The question is not whether Mars had a history, but whether scientists are qualified as divination experts to read that history usingtea leaves in the present that provide no opportunity for testing or falsification. Since this solution breeds new problemsjust like prior ones did, is amply seasoned with perhapses and maybes, and will undoubtedly be overturned in another few years, astute readers had best avoid following the priests to the shrine of scientism, instead filtering out what observationalclues are meaningful and judging the reasonableness of inferences that could be made from them, keeping an open mindthat is willing to think outside the consensus box. This sentence is shorter.
Socrates, who approached nearest to a knowledge of the Creator, is said to have paid for it, and died a martyr to the Deity; he is the only man whom the Greeks put to death for his opinions. If that was really the cause of his condemnation, however, it is not to the credit of intolerance, since they punished only the man who alone gave glory to God, and honoured those who held unworthy views of the Deity. The enemies of toleration would, I think, be ill advised to quote the odious example of the judges of Socrates.
ChestertonPeople have no tolerance.
They think all bugs are bad.
It's the American way.
If you don't like something, kill it.
- Carl OlsonWhere the Mind is biggest, the Heart,
the Senses, Magnanimity, Charity, Tolerance,
Kindliness, and the rest of them scarcely have room to breathe.
- Virginia WoolfI am a lover of truth, a worshipper of freedom,
a celebrant at the altar of language and purity and tolerance.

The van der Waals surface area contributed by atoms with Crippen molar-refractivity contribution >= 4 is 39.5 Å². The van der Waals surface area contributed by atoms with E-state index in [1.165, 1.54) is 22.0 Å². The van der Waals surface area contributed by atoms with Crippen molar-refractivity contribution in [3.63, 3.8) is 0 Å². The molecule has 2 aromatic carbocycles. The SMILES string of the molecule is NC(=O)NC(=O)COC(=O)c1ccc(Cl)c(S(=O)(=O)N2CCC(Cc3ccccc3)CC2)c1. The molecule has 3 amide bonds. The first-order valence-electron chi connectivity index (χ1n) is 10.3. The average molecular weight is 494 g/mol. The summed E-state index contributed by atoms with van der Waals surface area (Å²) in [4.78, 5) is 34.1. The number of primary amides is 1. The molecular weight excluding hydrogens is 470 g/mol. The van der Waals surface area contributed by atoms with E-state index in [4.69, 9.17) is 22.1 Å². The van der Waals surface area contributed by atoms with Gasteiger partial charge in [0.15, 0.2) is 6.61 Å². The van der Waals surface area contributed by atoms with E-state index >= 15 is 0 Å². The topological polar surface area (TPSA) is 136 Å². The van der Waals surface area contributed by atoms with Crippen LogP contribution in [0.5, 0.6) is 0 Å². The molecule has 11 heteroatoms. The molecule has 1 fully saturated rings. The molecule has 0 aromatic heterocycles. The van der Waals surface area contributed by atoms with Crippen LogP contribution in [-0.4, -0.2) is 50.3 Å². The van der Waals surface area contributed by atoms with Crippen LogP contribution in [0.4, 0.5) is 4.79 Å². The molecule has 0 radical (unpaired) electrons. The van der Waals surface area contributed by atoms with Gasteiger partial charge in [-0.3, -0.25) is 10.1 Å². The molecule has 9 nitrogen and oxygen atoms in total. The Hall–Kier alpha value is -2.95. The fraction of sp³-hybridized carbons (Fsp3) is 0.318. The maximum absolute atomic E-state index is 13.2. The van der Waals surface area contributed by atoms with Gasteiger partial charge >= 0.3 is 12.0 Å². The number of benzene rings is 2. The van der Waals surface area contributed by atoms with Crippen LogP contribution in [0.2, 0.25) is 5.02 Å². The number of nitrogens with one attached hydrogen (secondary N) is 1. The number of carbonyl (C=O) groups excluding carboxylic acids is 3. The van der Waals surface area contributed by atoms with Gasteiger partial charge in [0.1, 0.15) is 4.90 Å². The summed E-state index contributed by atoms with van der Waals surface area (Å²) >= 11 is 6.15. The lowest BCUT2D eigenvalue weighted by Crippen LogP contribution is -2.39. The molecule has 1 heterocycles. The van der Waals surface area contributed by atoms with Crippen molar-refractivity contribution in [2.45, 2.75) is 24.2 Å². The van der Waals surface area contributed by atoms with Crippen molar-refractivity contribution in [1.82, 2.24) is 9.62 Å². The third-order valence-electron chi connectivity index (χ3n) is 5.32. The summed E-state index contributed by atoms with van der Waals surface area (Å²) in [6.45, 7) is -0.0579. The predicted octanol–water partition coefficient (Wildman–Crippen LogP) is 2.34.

- Stephen FryBritons seem to have given up on assimilating their Muslim population,
with many British elites patting themselves on the
back for their tolerance and multiculturalism.
- Linda ChavezTolerance is another word for indifference.
It is the consequence of humanity.
We are all formed of frailty and error;
let us pardon reciprocally each other's folly -
that is the first law of nature.
- VoltaireI have a zero tolerance for sanctimonious morons who try to scare people.
- Pat RobertsonTolerance is giving to every other human being every
right that you claim for yourself.
- Robert Green IngersollNo human trait deserves less tolerance in everyday life,
and gets less, than intolerance.
- Giacomo LeopardiAny one who wants to live in peace and freedom will be to live by toil,
demonstration of high levels of discipline and tolerance for one another.
- Yahya JammehTolerance always has limits - it cannot tolerate what
is itself actively intolerant.
- Sidney HookI have, I admit, a low tolerance for detached chronicling and cool analysis.
- Leslie FiedlerI have seen great intolerance shown in support of tolerance.
- Samuel Taylor ColeridgeI suspect that even today, with all the progress we
have made in liberal thought,
the quality of true tolerance is as rare as the quality of mercy.
- Frank KnoxThe test of courage comes when we are in the minority.
The test of tolerance comes when we are in the majority.
- Ralph W.
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- Jonathan Lockwood Huie
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I am well aware that there will always be a set of people, upon whose minds a petrified pike, found upon Mount Cenis, or a turbot in the country of Hesse, will have greater weight than all the arguments of sound philosophy. They will still be fond of imagining that the summits of the mountains have heretofore served as a bed to the ocean, notwithstanding the impossibility of the thing from the laws of nature; while others again will think, from finding some few Syrian shells in Germany, that the Syrian Sea came to Frankfort. A taste for the wonderful is the parent of hypotheses; but nature appears to delight as much in uniformity and unchangeableness, as our imaginations do in surprising revolutions: and, to use the words of the great Newton, “Nature is consistent with herself.” We are told by the Scripture, that there has been a deluge; but there remains no other monument on the earth—at least that I can perceive—but the remembrance of so dreadful a prodigy, which in vain admonishes us to amend our lives.